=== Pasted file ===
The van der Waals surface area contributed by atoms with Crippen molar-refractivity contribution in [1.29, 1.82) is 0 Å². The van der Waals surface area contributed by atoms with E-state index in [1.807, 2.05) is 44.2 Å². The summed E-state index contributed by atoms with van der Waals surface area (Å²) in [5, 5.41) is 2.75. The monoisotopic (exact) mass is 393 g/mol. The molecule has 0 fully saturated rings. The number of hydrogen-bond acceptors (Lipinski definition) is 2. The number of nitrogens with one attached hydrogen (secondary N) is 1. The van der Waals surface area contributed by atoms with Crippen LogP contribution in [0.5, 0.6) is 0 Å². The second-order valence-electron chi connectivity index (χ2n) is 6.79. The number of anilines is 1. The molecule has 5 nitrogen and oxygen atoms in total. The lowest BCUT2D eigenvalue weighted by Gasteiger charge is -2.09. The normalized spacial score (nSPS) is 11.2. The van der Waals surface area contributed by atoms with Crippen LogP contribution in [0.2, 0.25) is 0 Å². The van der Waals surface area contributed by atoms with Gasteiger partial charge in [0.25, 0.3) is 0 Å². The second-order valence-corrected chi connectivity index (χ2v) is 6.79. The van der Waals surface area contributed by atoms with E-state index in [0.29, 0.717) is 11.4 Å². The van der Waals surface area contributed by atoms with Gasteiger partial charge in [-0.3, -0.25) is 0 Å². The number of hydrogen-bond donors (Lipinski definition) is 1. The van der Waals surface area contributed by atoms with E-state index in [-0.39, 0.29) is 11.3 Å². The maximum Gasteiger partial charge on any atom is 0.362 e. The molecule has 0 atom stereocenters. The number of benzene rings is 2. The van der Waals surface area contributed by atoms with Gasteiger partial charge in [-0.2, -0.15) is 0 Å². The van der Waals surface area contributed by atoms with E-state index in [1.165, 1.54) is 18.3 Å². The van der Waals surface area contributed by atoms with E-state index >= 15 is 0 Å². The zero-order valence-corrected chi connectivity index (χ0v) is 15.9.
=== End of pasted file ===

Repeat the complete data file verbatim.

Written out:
The van der Waals surface area contributed by atoms with Crippen molar-refractivity contribution in [1.29, 1.82) is 0 Å². The van der Waals surface area contributed by atoms with E-state index in [1.807, 2.05) is 44.2 Å². The summed E-state index contributed by atoms with van der Waals surface area (Å²) in [5, 5.41) is 2.75. The monoisotopic (exact) mass is 393 g/mol. The molecule has 0 fully saturated rings. The number of hydrogen-bond acceptors (Lipinski definition) is 2. The number of nitrogens with one attached hydrogen (secondary N) is 1. The van der Waals surface area contributed by atoms with Crippen LogP contribution in [0.5, 0.6) is 0 Å². The second-order valence-electron chi connectivity index (χ2n) is 6.79. The number of anilines is 1. The molecule has 5 nitrogen and oxygen atoms in total. The lowest BCUT2D eigenvalue weighted by Gasteiger charge is -2.09. The normalized spacial score (nSPS) is 11.2. The van der Waals surface area contributed by atoms with Crippen LogP contribution in [0.2, 0.25) is 0 Å². The van der Waals surface area contributed by atoms with Gasteiger partial charge in [0.25, 0.3) is 0 Å². The second-order valence-corrected chi connectivity index (χ2v) is 6.79. The van der Waals surface area contributed by atoms with E-state index in [0.29, 0.717) is 11.4 Å². The van der Waals surface area contributed by atoms with Gasteiger partial charge in [-0.3, -0.25) is 0 Å². The number of hydrogen-bond donors (Lipinski definition) is 1. The van der Waals surface area contributed by atoms with E-state index in [-0.39, 0.29) is 11.3 Å². The maximum Gasteiger partial charge on any atom is 0.362 e. The molecule has 0 atom stereocenters. The number of benzene rings is 2. The van der Waals surface area contributed by atoms with Gasteiger partial charge in [-0.2, -0.15) is 0 Å². The van der Waals surface area contributed by atoms with E-state index in [1.165, 1.54) is 18.3 Å². The van der Waals surface area contributed by atoms with E-state index >= 15 is 0 Å². The zero-order valence-corrected chi connectivity index (χ0v) is 15.9.